Few artists get as many musical lives as David J has already lived. He was the bassist for the gothic rock band Bauhaus, and then just as successful with his next band, Love and Rockets. He's currently in yet another band, The Gentlemen Thieves, and in 2014 released a mesmerizing solo album called An Eclipse of Ships.
To the black-clad kids at the mall, he's celebrated for the Bauhaus classic "Bela Lugosi's Dead." When David wrote the lyric to that one, he never imagined it would become a touchstone of goth culture, or that he would someday watch his lead singer Peter Murphy sing it while hanging upside down at Coachella.
David J: Well, that is probably dictated by the subject matter, which is the female gender, mainly, and my affection for same. So it naturally evoked a more gentle approach, because one has to be gentle with the ladies.
Songfacts: Were there any particular experiences that prompted you to move in this direction?
David: There were many. A lot of which are documented on the album in the form of songs.
Songfacts: Who were some of the females that inspired you? I know that you've done work surrounding Edie Sedgwick. Does she play into this album at all?
David: No. These are all women of my immediate acquaintance.
Songfacts: And will they see themselves in the songs or do you disguise them?
Songfacts: Are you a Los Angeles resident?
David: No. I just work here. It's a work hub. I have spent extended periods of time here but no, I'm not a resident at the moment.
Songfacts: Well, here in Los Angeles, your band Love and Rockets seemed to be much more popular than Bauhaus. How do you feel about that? Does it make you proud that the band made such a big impact here on the West Coast, or does it disappoint you a little bit that maybe Bauhaus didn't break out as big as they have in other regions of the world?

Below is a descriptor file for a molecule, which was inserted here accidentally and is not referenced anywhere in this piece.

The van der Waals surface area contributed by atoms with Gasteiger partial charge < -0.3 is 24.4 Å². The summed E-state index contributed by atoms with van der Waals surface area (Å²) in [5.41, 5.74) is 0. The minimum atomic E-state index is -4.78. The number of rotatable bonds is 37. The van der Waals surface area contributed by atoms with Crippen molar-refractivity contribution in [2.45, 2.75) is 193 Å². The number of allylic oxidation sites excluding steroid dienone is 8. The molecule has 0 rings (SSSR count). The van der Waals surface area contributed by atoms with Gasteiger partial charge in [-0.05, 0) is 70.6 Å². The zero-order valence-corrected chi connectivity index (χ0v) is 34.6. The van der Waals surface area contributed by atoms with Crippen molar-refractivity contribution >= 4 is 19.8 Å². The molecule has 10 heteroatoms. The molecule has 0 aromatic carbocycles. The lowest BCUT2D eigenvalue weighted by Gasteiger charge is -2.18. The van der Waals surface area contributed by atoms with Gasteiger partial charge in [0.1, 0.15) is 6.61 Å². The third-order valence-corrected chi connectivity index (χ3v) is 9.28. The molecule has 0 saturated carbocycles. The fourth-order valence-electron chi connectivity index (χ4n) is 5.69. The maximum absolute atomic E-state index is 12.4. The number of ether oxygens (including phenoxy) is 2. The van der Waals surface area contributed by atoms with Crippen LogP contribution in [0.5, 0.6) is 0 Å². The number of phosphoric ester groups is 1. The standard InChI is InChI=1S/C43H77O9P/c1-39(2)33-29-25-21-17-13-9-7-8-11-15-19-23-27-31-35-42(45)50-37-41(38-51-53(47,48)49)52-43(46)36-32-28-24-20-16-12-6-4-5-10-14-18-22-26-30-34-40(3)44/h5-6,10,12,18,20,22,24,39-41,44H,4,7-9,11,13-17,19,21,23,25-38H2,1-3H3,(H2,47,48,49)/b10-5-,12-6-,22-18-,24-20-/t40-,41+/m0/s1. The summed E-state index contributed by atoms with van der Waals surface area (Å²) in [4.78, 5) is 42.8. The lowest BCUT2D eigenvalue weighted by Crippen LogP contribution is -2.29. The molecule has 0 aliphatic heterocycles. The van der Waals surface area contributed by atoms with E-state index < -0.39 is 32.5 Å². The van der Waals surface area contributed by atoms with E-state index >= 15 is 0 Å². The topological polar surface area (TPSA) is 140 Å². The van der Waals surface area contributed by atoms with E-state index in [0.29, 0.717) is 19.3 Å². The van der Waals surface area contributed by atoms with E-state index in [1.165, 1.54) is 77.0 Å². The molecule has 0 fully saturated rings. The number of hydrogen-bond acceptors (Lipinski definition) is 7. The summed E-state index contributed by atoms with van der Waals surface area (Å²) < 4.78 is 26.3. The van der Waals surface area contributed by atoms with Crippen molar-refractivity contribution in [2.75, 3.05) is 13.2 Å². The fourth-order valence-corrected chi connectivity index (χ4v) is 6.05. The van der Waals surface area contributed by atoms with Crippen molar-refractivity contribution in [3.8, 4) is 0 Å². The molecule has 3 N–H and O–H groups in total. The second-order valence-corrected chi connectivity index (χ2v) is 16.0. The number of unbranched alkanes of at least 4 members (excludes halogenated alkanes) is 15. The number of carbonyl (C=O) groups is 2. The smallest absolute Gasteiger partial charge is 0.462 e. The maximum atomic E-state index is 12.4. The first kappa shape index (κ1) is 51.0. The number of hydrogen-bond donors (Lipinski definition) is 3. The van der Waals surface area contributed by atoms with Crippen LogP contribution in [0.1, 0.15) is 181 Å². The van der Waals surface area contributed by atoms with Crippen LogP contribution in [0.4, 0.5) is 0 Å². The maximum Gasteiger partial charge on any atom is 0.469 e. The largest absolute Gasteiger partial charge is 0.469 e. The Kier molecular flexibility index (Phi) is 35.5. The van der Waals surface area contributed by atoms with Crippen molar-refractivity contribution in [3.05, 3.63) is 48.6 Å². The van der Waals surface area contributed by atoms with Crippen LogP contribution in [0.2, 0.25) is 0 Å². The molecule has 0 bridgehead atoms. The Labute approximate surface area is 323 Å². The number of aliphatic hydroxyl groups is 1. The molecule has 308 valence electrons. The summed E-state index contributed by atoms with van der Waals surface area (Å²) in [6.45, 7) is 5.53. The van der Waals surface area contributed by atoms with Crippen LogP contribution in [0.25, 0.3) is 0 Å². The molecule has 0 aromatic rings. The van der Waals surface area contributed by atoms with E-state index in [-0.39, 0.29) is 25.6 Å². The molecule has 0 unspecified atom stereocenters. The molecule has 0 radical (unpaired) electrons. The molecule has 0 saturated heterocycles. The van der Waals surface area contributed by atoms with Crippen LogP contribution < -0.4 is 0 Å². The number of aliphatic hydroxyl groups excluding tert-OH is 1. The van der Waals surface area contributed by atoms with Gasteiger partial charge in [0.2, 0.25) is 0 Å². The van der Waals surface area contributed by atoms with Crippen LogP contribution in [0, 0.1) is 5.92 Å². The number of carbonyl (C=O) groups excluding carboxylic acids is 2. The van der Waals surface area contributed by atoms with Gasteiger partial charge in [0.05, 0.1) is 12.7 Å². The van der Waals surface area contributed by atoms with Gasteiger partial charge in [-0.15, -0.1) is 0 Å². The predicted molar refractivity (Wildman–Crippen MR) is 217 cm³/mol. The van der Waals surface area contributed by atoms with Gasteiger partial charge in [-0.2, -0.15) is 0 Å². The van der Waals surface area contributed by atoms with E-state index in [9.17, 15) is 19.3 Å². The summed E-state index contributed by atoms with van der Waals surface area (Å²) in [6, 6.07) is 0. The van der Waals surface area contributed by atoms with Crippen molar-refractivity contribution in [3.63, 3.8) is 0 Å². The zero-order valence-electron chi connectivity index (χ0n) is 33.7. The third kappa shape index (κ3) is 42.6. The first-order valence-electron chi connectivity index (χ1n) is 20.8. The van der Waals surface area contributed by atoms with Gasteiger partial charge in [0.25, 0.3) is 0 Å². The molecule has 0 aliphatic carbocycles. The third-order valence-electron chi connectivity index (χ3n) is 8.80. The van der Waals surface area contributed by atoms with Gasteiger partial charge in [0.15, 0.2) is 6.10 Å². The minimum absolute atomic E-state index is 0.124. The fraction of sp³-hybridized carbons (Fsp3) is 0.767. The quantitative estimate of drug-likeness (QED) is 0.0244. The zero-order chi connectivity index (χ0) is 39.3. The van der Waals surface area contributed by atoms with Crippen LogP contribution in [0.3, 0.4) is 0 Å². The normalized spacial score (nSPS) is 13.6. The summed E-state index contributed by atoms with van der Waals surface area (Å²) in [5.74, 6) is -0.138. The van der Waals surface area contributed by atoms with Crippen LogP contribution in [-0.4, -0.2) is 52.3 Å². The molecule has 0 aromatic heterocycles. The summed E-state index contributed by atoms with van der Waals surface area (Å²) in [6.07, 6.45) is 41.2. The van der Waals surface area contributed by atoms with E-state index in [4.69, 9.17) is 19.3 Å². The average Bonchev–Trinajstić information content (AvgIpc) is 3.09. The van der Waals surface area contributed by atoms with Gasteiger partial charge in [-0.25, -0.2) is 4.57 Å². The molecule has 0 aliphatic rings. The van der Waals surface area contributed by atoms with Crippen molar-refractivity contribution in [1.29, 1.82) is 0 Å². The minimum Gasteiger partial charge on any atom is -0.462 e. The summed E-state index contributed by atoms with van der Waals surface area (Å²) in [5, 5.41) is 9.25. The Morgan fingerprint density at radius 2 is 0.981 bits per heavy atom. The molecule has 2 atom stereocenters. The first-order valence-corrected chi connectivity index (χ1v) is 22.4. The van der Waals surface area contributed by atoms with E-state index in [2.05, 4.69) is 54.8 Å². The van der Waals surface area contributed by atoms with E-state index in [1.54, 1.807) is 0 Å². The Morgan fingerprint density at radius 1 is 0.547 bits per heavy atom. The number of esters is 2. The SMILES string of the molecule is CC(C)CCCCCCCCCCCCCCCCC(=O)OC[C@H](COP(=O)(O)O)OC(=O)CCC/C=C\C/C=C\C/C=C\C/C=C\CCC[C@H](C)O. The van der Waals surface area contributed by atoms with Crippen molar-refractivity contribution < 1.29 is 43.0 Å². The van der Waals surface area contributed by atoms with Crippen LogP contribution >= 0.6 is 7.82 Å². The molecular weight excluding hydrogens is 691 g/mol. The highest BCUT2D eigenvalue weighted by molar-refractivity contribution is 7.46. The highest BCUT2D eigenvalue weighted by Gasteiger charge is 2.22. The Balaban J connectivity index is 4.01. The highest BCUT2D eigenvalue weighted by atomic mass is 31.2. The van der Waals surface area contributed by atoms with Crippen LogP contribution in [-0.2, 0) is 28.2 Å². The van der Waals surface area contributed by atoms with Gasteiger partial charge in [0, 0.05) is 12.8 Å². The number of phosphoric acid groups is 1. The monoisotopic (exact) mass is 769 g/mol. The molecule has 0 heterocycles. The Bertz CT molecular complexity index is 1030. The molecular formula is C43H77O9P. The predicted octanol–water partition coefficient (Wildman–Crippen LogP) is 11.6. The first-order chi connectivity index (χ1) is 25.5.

David: Well, Bauhaus did when we re-formed in '98. We had a sold-out tour and we were adding additional dates right across the country.
In 2005 we were one of the headliners at Coachella, and by that time it seems that the reputation of the band had gained a lot of attention, especially with the younger crowd. A lot of the audience were coming out to see us, most of which were in their early 20s, so that was really gratifying.
And none of it disappoints me. It's just some music connects at the certain time. Sometimes it takes time for that music to be seen for what it was and is, and with Love and Rockets, we just had an initial success in America and Canada and we were getting great offers for gigs, so we just decided to really mine that one field. We were getting offers to go to Australia and play in Europe, and we knew that we'd have to take a real back-step, so we just decided consciously to focus on the States, and America was very good to us.
Songfacts: I got the sense that Love and Rockets was almost your way of being able to just do straight-ahead rock and roll, whereas Bauhaus was very much an artistic pursuit. But Love and Rockets, the sense I got was that you had a lot of fun playing that music. Did you see it that way?
David: We were definitely having a lot of fun, yeah. But there was still an artistic development to Love and Rockets. But it was more rock and roll and we loved playing that.
It was more psychedelic, as well, than Bauhaus. And it's really representative of the common interest of myself, Daniel, and Kevin. Peter in Bauhaus wasn't that into, certainly, psychedelia. And that came out more because the three of us were.
Songfacts: When you look back at what you did with Love and Rockets, are there songs that stand out as favorites that are sort of your proudest moments when you look at what you created with that band?
David: The Earth, Sun, Moon album, that's definitely a favorite, and that's more of an acoustic record. In fact, I see a relationship between that and my new album An Eclipse of Ships. There was definitely some power that was there.
Songfacts: Is there ever talk about getting back together and doing more music as Love and Rockets?
Songfacts: Door's closed?